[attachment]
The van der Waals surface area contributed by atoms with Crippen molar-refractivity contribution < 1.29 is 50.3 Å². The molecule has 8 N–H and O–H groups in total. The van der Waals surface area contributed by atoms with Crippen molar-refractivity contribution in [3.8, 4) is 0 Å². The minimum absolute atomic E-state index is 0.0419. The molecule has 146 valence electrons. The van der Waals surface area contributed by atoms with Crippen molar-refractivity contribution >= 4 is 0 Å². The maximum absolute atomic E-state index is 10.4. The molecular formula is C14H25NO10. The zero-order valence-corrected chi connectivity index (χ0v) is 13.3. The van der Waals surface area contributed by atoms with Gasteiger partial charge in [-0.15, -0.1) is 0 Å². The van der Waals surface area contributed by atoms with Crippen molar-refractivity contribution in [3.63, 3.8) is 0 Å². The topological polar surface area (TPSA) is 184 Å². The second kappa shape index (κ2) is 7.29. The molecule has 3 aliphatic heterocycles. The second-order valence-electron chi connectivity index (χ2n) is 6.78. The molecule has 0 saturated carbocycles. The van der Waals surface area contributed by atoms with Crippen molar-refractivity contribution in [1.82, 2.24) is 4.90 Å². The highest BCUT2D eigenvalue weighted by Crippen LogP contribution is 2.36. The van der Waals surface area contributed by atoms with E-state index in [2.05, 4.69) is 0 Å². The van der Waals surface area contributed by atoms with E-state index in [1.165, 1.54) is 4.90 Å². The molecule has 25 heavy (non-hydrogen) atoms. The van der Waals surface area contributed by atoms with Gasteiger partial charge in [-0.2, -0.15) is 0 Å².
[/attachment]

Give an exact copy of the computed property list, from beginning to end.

The van der Waals surface area contributed by atoms with Crippen molar-refractivity contribution < 1.29 is 50.3 Å². The molecule has 8 N–H and O–H groups in total. The van der Waals surface area contributed by atoms with Crippen molar-refractivity contribution in [3.8, 4) is 0 Å². The minimum absolute atomic E-state index is 0.0419. The molecule has 146 valence electrons. The van der Waals surface area contributed by atoms with Crippen molar-refractivity contribution >= 4 is 0 Å². The maximum absolute atomic E-state index is 10.4. The molecular formula is C14H25NO10. The zero-order valence-corrected chi connectivity index (χ0v) is 13.3. The van der Waals surface area contributed by atoms with Gasteiger partial charge in [-0.15, -0.1) is 0 Å². The van der Waals surface area contributed by atoms with Crippen molar-refractivity contribution in [3.63, 3.8) is 0 Å². The topological polar surface area (TPSA) is 184 Å². The second kappa shape index (κ2) is 7.29. The molecule has 3 aliphatic heterocycles. The second-order valence-electron chi connectivity index (χ2n) is 6.78. The molecule has 0 saturated carbocycles. The van der Waals surface area contributed by atoms with Crippen molar-refractivity contribution in [1.82, 2.24) is 4.90 Å². The highest BCUT2D eigenvalue weighted by Crippen LogP contribution is 2.36. The van der Waals surface area contributed by atoms with E-state index in [2.05, 4.69) is 0 Å². The van der Waals surface area contributed by atoms with E-state index in [1.165, 1.54) is 4.90 Å². The molecule has 25 heavy (non-hydrogen) atoms. The van der Waals surface area contributed by atoms with Gasteiger partial charge in [-0.2, -0.15) is 0 Å².